The head of the US navy has resigned – via an extraordinary letter blasting President Donald Trump for giving him an order in a disciplinary case that he said violated his oath to defend the US Constitution.
Navy secretary Richard Spencer had been asked to quit after a dispute about whether an officer should be dismissed from the elite Seal unit for posing with the corpse of a teenage fighter in Iraq.
In a letter released on Monday (Australian time), Mr Spencer, 65, made it clear he was leaving because he thought Mr Trump’s actions in the case of Special Operations Chief Edward Gallagher were contrary to “good order” in the ranks.
“Unfortunately it has become apparent that … I no longer share the same understanding with the Commander in Chief (Mr Trump), who appointed me, in regards to the key principle of good order and discipline,” Mr Spencer wrote.
“I cannot in good conscience obey an order that I believe violates the sacred oath I took in the presence of my family, my flag and my faith to support and defend the Constitution of the United States.
BREAKING: In extraordinary resignation letter, US Navy Sec. Spencer writes that "I no longer share the same understanding as the Commander in Chief who appointed me, in regards to the key principle of good order and discipline." https://t.co/nV9pJGXJPI pic.twitter.com/u6xX6Ai3xL
— NBC News (@NBCNews) November 24, 2019
The Gallagher case has drawn much public attention in the US because Mr Trump has intervened several times to back the naval officer.
The President had publicly opposed taking away Mr Gallagher’s Trident pin (which designates him as a Navy SEAL), and earlier used his authority to restore the decorated officer’s rank and pay and allow him to retire later this year on a full pension.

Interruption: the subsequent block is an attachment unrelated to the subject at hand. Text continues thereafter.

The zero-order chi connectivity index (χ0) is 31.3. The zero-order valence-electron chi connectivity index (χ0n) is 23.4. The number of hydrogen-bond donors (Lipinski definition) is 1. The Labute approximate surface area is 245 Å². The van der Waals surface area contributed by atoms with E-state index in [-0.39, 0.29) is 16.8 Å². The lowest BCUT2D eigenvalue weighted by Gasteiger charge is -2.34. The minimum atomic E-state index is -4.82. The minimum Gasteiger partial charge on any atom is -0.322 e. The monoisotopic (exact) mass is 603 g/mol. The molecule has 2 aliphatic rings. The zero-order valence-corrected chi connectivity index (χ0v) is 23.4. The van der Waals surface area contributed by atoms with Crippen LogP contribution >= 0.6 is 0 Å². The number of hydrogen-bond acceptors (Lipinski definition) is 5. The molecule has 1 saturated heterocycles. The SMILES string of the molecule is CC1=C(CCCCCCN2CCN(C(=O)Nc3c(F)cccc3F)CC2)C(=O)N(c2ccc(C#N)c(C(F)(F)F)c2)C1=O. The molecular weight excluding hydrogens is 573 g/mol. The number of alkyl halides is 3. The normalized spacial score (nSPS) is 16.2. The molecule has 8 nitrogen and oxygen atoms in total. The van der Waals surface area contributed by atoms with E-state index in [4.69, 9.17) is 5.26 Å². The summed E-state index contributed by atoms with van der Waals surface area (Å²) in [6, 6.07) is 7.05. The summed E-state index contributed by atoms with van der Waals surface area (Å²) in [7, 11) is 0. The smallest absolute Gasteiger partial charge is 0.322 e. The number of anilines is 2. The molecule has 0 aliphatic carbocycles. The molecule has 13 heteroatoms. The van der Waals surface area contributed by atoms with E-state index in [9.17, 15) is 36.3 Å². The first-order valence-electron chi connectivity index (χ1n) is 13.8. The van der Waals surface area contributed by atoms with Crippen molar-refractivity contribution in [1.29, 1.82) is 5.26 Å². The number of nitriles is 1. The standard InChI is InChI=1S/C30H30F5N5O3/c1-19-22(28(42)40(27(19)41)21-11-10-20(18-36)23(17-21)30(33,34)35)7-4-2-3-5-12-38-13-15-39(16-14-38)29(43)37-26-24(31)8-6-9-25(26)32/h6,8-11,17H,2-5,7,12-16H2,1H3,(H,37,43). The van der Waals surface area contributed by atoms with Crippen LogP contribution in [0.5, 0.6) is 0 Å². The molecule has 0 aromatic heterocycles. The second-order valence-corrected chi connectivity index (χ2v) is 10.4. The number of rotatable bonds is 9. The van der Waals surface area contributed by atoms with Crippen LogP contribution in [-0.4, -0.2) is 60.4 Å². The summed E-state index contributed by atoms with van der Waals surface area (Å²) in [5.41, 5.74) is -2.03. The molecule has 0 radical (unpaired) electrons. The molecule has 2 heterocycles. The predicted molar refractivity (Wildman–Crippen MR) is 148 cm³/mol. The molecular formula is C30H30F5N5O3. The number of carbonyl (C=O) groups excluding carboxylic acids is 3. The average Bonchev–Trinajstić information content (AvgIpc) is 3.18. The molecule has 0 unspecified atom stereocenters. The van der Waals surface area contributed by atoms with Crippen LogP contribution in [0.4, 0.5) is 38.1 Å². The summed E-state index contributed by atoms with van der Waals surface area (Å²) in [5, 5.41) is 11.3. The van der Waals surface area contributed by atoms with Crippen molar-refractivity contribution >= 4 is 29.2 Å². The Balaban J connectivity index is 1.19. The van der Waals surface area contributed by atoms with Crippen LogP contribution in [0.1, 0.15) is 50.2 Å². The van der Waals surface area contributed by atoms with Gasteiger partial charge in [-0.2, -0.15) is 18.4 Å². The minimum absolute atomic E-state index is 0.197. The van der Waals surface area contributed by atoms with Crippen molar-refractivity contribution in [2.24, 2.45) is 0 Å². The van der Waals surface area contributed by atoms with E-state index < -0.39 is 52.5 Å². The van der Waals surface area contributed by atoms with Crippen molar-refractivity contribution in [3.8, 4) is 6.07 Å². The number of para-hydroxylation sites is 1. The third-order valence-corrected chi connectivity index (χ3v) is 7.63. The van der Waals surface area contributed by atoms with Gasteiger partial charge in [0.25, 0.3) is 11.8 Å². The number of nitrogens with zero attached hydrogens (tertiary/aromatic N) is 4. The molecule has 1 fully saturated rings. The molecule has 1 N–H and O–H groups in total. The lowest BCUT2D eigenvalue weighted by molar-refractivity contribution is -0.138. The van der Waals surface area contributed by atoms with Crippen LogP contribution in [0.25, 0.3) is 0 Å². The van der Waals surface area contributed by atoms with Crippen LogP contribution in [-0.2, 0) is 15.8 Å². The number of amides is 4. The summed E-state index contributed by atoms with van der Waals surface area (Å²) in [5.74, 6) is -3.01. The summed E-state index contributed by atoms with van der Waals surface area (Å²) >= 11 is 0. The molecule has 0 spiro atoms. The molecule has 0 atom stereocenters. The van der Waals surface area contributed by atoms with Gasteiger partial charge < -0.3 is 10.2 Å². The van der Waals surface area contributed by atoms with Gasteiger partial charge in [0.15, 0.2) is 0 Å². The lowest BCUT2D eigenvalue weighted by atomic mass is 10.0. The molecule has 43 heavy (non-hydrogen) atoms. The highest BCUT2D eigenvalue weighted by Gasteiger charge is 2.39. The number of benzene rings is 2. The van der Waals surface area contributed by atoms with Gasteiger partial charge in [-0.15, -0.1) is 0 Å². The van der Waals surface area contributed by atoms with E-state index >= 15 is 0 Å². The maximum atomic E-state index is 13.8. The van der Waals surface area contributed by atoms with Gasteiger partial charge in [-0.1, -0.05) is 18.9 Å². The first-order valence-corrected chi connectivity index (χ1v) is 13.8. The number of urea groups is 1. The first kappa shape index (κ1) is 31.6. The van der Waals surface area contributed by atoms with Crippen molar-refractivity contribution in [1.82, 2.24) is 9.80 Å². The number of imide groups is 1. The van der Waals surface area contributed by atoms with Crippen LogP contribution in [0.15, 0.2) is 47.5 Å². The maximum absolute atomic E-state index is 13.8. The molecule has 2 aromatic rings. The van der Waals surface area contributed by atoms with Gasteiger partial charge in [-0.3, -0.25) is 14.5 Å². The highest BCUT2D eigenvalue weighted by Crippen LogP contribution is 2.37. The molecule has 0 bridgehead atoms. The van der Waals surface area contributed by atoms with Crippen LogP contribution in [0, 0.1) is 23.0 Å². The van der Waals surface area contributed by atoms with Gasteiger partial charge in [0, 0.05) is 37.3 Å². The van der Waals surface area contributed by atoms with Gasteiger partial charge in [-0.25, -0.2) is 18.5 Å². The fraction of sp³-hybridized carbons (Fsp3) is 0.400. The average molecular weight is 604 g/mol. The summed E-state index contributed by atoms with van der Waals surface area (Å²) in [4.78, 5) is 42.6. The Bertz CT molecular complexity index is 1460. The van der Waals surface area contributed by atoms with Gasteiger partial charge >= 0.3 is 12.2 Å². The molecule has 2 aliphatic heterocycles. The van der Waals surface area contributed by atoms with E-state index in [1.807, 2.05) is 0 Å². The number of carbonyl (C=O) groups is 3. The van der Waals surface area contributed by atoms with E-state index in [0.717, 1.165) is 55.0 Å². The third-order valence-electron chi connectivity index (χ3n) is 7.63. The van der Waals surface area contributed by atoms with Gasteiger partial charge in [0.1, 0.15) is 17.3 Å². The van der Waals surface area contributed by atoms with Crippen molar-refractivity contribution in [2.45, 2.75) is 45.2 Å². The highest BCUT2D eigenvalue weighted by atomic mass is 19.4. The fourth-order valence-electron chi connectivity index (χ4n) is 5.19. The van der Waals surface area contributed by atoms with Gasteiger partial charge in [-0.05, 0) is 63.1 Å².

Mr Spencer, who was the navy’s highest-ranking civilian, made headlines last week for suggesting a possible split with Mr Trump by saying Mr Gallagher should face a peer review board.
Over the weekend, US Defence Secretary Mark Esper requested Mr Spencer’s resignation, saying he had lost confidence in the navy secretary.
Mr Esper also determined that Mr Gallagher should be allowed to retain his Trident pin – in effect ending the navy’s efforts to carry out a peer review that could have led to his ouster from the elite force.
But Pentagon spokesman Jonathan Hoffman said Mr Spencer also had a private line of communications with the White House.
“Secretary Spencer had previously and privately proposed to the White House – contrary to Spencer’s public position – to restore Gallagher’s rank and allow him to retire with his Trident pin,” Mr Hoffman said.
Mr Spencer never informed Mr Esper of his private proposal, Mr Hoffman said.
….contracting procedures were not addressed to my satisfaction. Therefore, Secretary of the Navy Richard Spencer’s services have been terminated by Secretary of Defense Mark Esper. I thank Richard for his service & commitment. Eddie will retire peacefully with all of the…..
— Donald J. Trump (@realDonaldTrump) November 24, 2019
Mr Gallagher, 40, was demoted in rank and pay grade after being convicted by a military jury in July of illegally posing for pictures with the corpse of an Islamic State fighter.
On November 15, the White House said in a statement that Mr Trump had restored Mr Gallagher’s rank and had pardoned two army officers accused of war crimes in Afghanistan.
Critics had said such actions would undermine military justice and send a message that battlefield atrocities will be tolerated.
In an appearance on Fox News Channel on Sunday, Mr Gallagher indicated that he hoped to retire next Saturday, “without the board” convening to decide whether he could continue to be a Seal, considered among the most elite of US fighting forces.
Mr Spencer will be replaced as navy secretary by Kenneth Braithwaite, who is currently the US ambassador to Norway.